What Are the Different Types of Home Loans Available?


Many people mistakenly believe they can’t afford to buy a home because they don’t really know what their options are. Fortunately, home loans are not one-size-fits-all. There are a variety of different mortgages available to suit your budget and preferences.

family in new home

So before you start visiting open houses, take some time to familiarize yourself with the different home loans that are available. Going into the home buying process informed could help you save a lot of money on your down payment, interest, and fees.

The 8 Types of Home Loans Available

Understanding the different types of home loans available will help you choose the option that’s best suited for you. Let’s look at a brief overview of the eight types of home loans available in 2020.

1. Conventional Loans

A conventional loan is a mortgage that’s not issued by the federal government. There are two different types of conventional loans you can choose from: conforming and non-conforming loans.

A conforming loan falls within the guidelines laid out by Frannie Mae and Freddie Mac. You’ll take out a conforming loan through a private lender like a bank, credit union, or mortgage company. Since the government doesn’t guarantee the loan, conventional loans typically come with more stringent lending requirements.

According to the CFPB, the maximum loan amount for a conventional loan is $484,350. However, it may be as high as $726,525 in counties with a high cost of living. You’ll have to take out primary mortgage insurance (PMI) if you don’t have a 20% down payment.


  • Can be used to purchase a primary home or an investment property
  • Tends to cost less than other types of loans
  • You can cancel your PMI once you reach 20% equity in your home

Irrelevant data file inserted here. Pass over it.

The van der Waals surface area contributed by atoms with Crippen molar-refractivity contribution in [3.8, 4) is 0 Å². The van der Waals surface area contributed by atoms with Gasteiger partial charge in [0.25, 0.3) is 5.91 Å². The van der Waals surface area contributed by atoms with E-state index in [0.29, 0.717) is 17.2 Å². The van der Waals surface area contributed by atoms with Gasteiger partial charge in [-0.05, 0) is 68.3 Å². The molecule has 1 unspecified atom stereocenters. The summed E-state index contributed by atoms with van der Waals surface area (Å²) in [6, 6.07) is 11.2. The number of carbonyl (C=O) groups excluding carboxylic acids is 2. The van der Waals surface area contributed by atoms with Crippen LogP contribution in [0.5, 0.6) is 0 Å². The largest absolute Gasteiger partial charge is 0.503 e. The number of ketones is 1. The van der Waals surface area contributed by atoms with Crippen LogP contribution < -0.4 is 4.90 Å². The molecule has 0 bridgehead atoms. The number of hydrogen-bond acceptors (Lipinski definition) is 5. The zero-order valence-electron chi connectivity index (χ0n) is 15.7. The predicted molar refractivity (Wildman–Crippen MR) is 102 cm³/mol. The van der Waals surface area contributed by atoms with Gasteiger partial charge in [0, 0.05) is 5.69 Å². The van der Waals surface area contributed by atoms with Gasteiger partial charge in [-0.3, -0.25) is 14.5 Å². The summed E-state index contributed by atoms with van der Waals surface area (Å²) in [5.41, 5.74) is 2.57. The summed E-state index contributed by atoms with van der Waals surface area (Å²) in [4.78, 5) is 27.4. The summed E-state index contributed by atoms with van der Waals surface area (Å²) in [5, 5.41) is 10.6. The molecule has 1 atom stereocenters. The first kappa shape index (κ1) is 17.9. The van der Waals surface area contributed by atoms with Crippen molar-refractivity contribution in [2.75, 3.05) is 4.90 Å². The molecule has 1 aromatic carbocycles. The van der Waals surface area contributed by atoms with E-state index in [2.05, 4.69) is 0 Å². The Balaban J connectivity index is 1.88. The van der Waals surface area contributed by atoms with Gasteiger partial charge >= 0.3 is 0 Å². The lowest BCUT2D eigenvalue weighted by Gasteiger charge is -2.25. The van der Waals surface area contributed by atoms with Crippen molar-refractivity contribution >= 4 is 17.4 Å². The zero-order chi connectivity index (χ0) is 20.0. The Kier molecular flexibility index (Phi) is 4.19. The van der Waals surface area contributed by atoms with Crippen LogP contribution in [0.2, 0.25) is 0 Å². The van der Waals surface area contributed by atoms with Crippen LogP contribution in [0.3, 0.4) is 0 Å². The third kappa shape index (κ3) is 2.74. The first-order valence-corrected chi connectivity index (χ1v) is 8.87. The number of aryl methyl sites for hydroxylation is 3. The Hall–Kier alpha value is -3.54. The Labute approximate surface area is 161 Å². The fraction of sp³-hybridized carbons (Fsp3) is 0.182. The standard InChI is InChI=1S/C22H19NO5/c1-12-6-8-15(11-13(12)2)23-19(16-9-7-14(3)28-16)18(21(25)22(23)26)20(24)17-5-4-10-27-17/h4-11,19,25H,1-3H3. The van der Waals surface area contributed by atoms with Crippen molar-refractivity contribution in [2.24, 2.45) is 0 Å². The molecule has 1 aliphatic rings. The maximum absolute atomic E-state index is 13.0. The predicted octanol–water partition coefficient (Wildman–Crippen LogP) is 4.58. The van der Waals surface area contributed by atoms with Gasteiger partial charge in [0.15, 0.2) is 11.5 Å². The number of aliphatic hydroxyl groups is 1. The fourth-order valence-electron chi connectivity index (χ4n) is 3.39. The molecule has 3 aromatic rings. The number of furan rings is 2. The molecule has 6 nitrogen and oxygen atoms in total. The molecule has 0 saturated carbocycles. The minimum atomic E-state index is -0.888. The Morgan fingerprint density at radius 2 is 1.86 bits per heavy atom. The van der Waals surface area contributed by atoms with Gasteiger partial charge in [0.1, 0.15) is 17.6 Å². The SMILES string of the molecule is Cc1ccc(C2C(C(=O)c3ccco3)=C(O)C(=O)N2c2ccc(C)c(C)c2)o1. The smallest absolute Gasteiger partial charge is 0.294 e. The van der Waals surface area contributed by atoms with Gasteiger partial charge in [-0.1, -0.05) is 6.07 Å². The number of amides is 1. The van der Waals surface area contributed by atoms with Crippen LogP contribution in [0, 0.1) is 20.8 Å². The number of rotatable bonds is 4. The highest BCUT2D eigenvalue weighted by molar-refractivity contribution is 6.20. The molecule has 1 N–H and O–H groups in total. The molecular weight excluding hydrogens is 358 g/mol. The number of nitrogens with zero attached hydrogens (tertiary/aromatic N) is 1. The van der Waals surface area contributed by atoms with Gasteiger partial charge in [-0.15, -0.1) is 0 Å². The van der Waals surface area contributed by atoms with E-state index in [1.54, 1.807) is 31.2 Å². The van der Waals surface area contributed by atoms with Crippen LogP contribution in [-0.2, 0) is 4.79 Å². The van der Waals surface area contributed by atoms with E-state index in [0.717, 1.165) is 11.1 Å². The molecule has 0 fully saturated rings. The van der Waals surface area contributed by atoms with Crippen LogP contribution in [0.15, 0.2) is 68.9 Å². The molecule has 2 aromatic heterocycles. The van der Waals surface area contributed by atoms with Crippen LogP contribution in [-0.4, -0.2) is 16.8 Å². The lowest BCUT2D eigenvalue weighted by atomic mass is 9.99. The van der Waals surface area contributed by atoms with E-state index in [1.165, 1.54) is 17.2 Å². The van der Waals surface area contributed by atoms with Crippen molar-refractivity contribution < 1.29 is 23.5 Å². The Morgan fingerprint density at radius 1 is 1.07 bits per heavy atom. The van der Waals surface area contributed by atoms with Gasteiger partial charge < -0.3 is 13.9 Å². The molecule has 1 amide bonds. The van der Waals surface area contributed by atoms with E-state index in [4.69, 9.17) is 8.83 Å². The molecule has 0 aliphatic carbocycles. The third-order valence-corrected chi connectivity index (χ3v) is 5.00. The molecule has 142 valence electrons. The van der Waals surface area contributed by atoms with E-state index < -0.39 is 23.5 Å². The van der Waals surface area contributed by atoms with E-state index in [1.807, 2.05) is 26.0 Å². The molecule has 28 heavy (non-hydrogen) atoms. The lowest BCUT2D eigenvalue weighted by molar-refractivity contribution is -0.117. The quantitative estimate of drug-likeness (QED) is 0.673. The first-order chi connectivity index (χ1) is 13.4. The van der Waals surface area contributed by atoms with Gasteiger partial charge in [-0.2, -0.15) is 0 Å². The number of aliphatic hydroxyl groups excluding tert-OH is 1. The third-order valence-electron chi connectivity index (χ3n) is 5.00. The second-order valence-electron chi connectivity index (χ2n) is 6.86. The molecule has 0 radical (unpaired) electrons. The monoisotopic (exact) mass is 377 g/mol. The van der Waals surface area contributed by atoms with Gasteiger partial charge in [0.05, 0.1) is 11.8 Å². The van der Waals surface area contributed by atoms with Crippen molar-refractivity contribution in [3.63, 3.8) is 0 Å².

• Must have a minimum FICO score of 620 or higher
  • Harder to qualify for than government-backed loans
  • You’ll need to have a low debt-to-income ratio to qualify

2. Conventional 97 Mortgage

A conventional 97 mortgage is similar to a conventional loan in that it’s widely available to a variety of borrowers. The main difference is that with this type of loan, you only have to pay a 3% down payment.

The program is available for first-time and repeat homeowners. However, it must be your primary place of residence, and the maximum loan amount is $510,400.


  • Widely available to most borrowers
  • Only requires a 3% down payment
  • Available for first-time and repeat homebuyers


  • Cannot be used to purchase investment properties
  • The maximum loan amount is $510,400
  • Requires a minimum FICO score of 660 or higher

3. FHA Loans

FHA loans are backed by the Federal Housing Administration and are a popular option for first-time homebuyers. To qualify, you need to have a 3.5% down payment and a minimum credit score of 580.

If you have a credit score of 500 or higher, you can qualify for an FHA loan with a 10% down payment. These flexible requirements make FHA loans a good option for borrowers with bad credit.